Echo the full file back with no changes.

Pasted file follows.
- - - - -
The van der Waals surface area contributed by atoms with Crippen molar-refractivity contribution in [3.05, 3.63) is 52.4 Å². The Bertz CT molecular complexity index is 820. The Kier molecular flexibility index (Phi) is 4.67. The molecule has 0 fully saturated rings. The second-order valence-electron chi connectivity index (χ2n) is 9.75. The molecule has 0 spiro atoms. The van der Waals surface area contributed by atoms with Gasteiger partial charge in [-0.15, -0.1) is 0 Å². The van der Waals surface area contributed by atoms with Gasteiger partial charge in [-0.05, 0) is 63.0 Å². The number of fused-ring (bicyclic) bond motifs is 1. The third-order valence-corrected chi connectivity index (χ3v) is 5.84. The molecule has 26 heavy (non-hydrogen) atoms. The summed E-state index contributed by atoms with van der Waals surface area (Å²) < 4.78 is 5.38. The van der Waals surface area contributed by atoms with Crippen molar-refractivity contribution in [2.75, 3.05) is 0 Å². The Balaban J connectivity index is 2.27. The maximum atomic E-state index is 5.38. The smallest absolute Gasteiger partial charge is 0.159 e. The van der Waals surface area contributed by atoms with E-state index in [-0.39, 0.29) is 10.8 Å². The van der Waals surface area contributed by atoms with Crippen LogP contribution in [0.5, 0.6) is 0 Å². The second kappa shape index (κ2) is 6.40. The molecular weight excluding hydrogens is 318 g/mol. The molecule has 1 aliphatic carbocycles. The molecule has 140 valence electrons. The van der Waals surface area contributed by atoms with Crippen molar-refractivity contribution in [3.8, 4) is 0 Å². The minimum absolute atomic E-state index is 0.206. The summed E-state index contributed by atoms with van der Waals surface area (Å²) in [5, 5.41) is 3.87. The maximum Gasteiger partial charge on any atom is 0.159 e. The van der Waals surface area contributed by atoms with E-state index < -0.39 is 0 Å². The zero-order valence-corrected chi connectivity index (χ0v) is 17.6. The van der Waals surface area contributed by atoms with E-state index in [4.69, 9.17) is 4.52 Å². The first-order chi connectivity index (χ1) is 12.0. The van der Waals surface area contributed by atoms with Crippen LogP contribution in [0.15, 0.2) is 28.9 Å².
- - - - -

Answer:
The van der Waals surface area contributed by atoms with Crippen molar-refractivity contribution in [3.05, 3.63) is 52.4 Å². The Bertz CT molecular complexity index is 820. The Kier molecular flexibility index (Phi) is 4.67. The molecule has 0 fully saturated rings. The second-order valence-electron chi connectivity index (χ2n) is 9.75. The molecule has 0 spiro atoms. The van der Waals surface area contributed by atoms with Gasteiger partial charge in [-0.15, -0.1) is 0 Å². The van der Waals surface area contributed by atoms with Gasteiger partial charge in [-0.05, 0) is 63.0 Å². The number of fused-ring (bicyclic) bond motifs is 1. The third-order valence-corrected chi connectivity index (χ3v) is 5.84. The molecule has 26 heavy (non-hydrogen) atoms. The summed E-state index contributed by atoms with van der Waals surface area (Å²) < 4.78 is 5.38. The van der Waals surface area contributed by atoms with Crippen molar-refractivity contribution in [2.75, 3.05) is 0 Å². The Balaban J connectivity index is 2.27. The maximum atomic E-state index is 5.38. The smallest absolute Gasteiger partial charge is 0.159 e. The van der Waals surface area contributed by atoms with E-state index in [-0.39, 0.29) is 10.8 Å². The van der Waals surface area contributed by atoms with Crippen LogP contribution in [0.5, 0.6) is 0 Å². The second kappa shape index (κ2) is 6.40. The molecular weight excluding hydrogens is 318 g/mol. The molecule has 1 aliphatic carbocycles. The molecule has 140 valence electrons. The van der Waals surface area contributed by atoms with Crippen molar-refractivity contribution in [3.8, 4) is 0 Å². The minimum absolute atomic E-state index is 0.206. The summed E-state index contributed by atoms with van der Waals surface area (Å²) in [5, 5.41) is 3.87. The maximum Gasteiger partial charge on any atom is 0.159 e. The van der Waals surface area contributed by atoms with E-state index < -0.39 is 0 Å². The zero-order valence-corrected chi connectivity index (χ0v) is 17.6. The van der Waals surface area contributed by atoms with E-state index in [4.69, 9.17) is 4.52 Å². The first-order chi connectivity index (χ1) is 12.0. The van der Waals surface area contributed by atoms with Crippen LogP contribution in [0.15, 0.2) is 28.9 Å².